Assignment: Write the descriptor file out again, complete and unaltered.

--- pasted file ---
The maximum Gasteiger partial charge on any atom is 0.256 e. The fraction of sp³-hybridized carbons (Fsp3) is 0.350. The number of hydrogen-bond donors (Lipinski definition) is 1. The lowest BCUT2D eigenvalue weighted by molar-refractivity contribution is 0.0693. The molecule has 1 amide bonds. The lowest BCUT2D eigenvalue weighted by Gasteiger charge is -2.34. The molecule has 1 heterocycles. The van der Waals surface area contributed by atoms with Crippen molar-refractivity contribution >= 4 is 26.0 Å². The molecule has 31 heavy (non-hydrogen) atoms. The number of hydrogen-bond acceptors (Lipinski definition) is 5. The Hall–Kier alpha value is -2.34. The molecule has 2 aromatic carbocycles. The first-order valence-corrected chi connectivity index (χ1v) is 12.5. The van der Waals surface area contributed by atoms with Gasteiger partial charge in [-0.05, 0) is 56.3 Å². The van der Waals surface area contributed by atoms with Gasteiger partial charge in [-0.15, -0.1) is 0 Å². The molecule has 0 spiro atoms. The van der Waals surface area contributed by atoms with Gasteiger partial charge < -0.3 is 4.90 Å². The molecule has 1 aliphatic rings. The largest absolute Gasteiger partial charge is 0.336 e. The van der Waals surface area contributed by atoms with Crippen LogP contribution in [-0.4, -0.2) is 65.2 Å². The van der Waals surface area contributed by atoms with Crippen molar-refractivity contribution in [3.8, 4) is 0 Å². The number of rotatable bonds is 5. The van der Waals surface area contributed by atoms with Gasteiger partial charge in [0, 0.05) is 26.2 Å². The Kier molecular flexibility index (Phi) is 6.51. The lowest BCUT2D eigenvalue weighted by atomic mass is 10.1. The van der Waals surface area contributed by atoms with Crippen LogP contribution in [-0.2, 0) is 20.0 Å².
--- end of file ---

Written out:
The maximum Gasteiger partial charge on any atom is 0.256 e. The fraction of sp³-hybridized carbons (Fsp3) is 0.350. The number of hydrogen-bond donors (Lipinski definition) is 1. The lowest BCUT2D eigenvalue weighted by molar-refractivity contribution is 0.0693. The molecule has 1 amide bonds. The lowest BCUT2D eigenvalue weighted by Gasteiger charge is -2.34. The molecule has 1 heterocycles. The van der Waals surface area contributed by atoms with Crippen molar-refractivity contribution >= 4 is 26.0 Å². The molecule has 31 heavy (non-hydrogen) atoms. The number of hydrogen-bond acceptors (Lipinski definition) is 5. The Hall–Kier alpha value is -2.34. The molecule has 2 aromatic carbocycles. The first-order valence-corrected chi connectivity index (χ1v) is 12.5. The van der Waals surface area contributed by atoms with Gasteiger partial charge in [-0.05, 0) is 56.3 Å². The van der Waals surface area contributed by atoms with Gasteiger partial charge in [-0.15, -0.1) is 0 Å². The molecule has 0 spiro atoms. The van der Waals surface area contributed by atoms with Gasteiger partial charge < -0.3 is 4.90 Å². The molecule has 1 aliphatic rings. The largest absolute Gasteiger partial charge is 0.336 e. The van der Waals surface area contributed by atoms with Crippen LogP contribution in [-0.4, -0.2) is 65.2 Å². The van der Waals surface area contributed by atoms with Crippen molar-refractivity contribution in [3.8, 4) is 0 Å². The number of rotatable bonds is 5. The van der Waals surface area contributed by atoms with Gasteiger partial charge in [0, 0.05) is 26.2 Å². The Kier molecular flexibility index (Phi) is 6.51. The lowest BCUT2D eigenvalue weighted by atomic mass is 10.1. The van der Waals surface area contributed by atoms with Crippen LogP contribution in [-0.2, 0) is 20.0 Å².